Toys are essential for kids – this is why!
(Oh- and WIN your own, find out how at the bottom of this post)
By Milanie Niemand (Occupational therapist)
My baby girl just turned one and I love watching her discover the world of objects, nature, and toys.
It is a stage in a baby’s life when so much development takes place at once, like learning to crawl, walk, hold, talk, feel, taste and more. Yet, there are so many skills she still has to learn and master. It brings me to the question; how does a child learn? How do they develop or more importantly, what do they need to develop and reach certain milestones? Is buying the next toy just a fad and does my child even need it?
To answer this, I’d like to tell you a bit more about human development. Under most circumstances, babies start the developmental process in the same way. We begin with our basic senses and then gradually advance to more complex aspects. Eventually, we strive to be a fully independent and balanced person, performing optimally in the areas of self-care, school, leisure, and work.
The basic hierarchy of building blocks for development looks like this: At the bottom, we have the basic sensory processes of vision, touch, hearing, smell, taste, proprioception and vestibular. With stimulation of these senses in the baby, the brain starts to make sense of the environment around them.
The next building block is to develop motor control, balance, and mobility, hand function, emotional control and self-regulation etc. Cause-and-effect, visual perceptual components. Memory and concentration can gradually start to develop too.
Well-chosen toys are essential for a child’s optimal development. When I buy toys for my child or for my practice, I choose toys that:
1) Are developmentally appropriate
Young babies, for example, are still learning a lot from their environment through senses, basic motor skills and social skills and need toys that are safe to bang or put in their mouth. Primary schoolers, on the other hand, are refining fine-motor control and visual perception, benefiting from educational boardgames etc.
2) Post adequate challenges
Assists the child in learning to master a specific building block and progress to the next, therefore posing an adequate challenge.
3) Work on a few different developmental aspects at a time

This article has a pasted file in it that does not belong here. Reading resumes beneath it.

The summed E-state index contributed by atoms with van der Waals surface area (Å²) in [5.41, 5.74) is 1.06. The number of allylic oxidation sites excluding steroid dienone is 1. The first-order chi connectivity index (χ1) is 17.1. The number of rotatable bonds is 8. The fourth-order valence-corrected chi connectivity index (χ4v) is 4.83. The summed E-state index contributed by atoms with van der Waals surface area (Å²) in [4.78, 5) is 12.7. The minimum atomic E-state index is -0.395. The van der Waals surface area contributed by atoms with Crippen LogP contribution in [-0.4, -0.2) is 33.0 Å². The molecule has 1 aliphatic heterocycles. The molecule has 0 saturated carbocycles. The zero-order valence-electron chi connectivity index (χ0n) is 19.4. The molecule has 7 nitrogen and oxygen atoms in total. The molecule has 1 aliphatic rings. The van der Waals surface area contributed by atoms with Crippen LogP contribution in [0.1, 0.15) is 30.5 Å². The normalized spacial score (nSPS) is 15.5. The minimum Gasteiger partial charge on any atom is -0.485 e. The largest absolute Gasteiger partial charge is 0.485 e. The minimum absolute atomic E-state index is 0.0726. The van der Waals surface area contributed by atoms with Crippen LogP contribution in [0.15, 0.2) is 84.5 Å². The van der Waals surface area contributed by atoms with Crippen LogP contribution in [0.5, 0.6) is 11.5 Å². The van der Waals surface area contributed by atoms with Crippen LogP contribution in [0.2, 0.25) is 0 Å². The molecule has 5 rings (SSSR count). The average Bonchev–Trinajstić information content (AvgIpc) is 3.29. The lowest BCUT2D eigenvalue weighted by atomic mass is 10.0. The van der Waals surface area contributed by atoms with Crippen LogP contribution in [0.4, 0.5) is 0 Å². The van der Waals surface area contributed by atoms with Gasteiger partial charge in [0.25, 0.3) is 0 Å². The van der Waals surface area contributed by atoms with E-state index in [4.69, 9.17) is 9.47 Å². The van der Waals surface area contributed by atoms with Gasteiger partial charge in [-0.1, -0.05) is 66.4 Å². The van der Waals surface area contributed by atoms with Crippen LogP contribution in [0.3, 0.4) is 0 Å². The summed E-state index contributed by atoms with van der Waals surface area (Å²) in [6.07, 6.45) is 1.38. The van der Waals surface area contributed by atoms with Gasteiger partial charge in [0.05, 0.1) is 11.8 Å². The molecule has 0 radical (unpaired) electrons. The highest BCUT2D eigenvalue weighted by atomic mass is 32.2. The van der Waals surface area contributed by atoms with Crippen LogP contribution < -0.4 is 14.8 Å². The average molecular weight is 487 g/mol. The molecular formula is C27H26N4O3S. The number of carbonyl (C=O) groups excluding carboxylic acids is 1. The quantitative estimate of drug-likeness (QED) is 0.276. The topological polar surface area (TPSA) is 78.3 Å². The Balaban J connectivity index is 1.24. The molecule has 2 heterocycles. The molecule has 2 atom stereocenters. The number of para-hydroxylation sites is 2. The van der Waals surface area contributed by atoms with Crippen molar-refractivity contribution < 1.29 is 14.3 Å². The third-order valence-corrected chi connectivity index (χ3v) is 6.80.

Look for a toy that will for example not only develop fine motor control but also various visual perception skills e.g. building blocks.
4) Offer changing developmental value
Some toys have changing developmental value as the child grows and interacts differently with the toy, for example drawing and colouring in. Initially, it is mostly motor control but later it becomes colour and shape recognition, position in space, midline crossing, creativity, and even emotional awareness.
Toys don’t have to be expensive and can be an everyday household object too but they need to be safe and clean. Prima Baby allowed us to test four of their new toddler and baby toys from the Chicco Baby Senses range. It was the Farmyard Finger Puppet, Farm Animals Theatre, Chicco Baby Senses Rainbow Spinner and Chicco Mrs Giraffe Stroller Rope Toy. They were an immediate hit with my little one, even my five-year-old couldn’t resist the temptation to see if she is still able to master the skills required to play with each!
Chicco Farmyard Finger Puppet & Farm Animals Theatre
The Farmyard Finger Puppet is a glove with vibrant and busy finger puppets. Puppet-play is valuable and versatile from young babies to primary school, especially for social and imaginative play. Not only is it exciting for the child to see the puppets “come alive”, but these puppets have lots of different sensory experiences to see, hear and feel.
The older sibling can even play with the puppet for the younger sibling to watch. By holding the glove close to my daughter, she tracked all the movement of the puppets, listened to my different pretend voices and songs until she reached out and needed to feel the puppets and its little booklet. It is a fantastic developmental toy!
Chicco Mrs Giraffe Stroller Rope Toy
When my daughter wakes up in the morning, she likes to start playing with whatever is in her cot, and the Mrs Giraffe, twisted on the cot side is ready to be played with, allowing her to quietly inspect and explore all the different interesting sensory aspects on her own terms.
Chicco Baby Senses Rainbow Spinner
The Rainbow spinner is visually very appealing and immediately attracts attention and interaction. My one-year-old soon realised by pushing the lever at the top, the inner parts start spinning the colourful balls around. Not only is it stimulating for the senses of vision, hearing and touch, but toddlers learn gross-motor coordination by pushing the lever, develop shoulder and core strength and the start of visual motor-integration. Older children like to try to shake the little balls into the holes, refining their visual-motor integration too. As I write this, I still hear my baby shrieking in delight!
All four Chicco toys were designed specifically for sensory integration and development. They have further proven to be a hit with my 5-year-old too and offer changing developmental value. They enhance independent play but also encourage siblings and adult-child interaction – promoting relationship building.
Toys are essential for kids to develop to their full potential, so take your tick-list along and make the right choices when you buy!
Enter to WINE 4 x toys from the Amazing Chicco Baby Senses range (here)!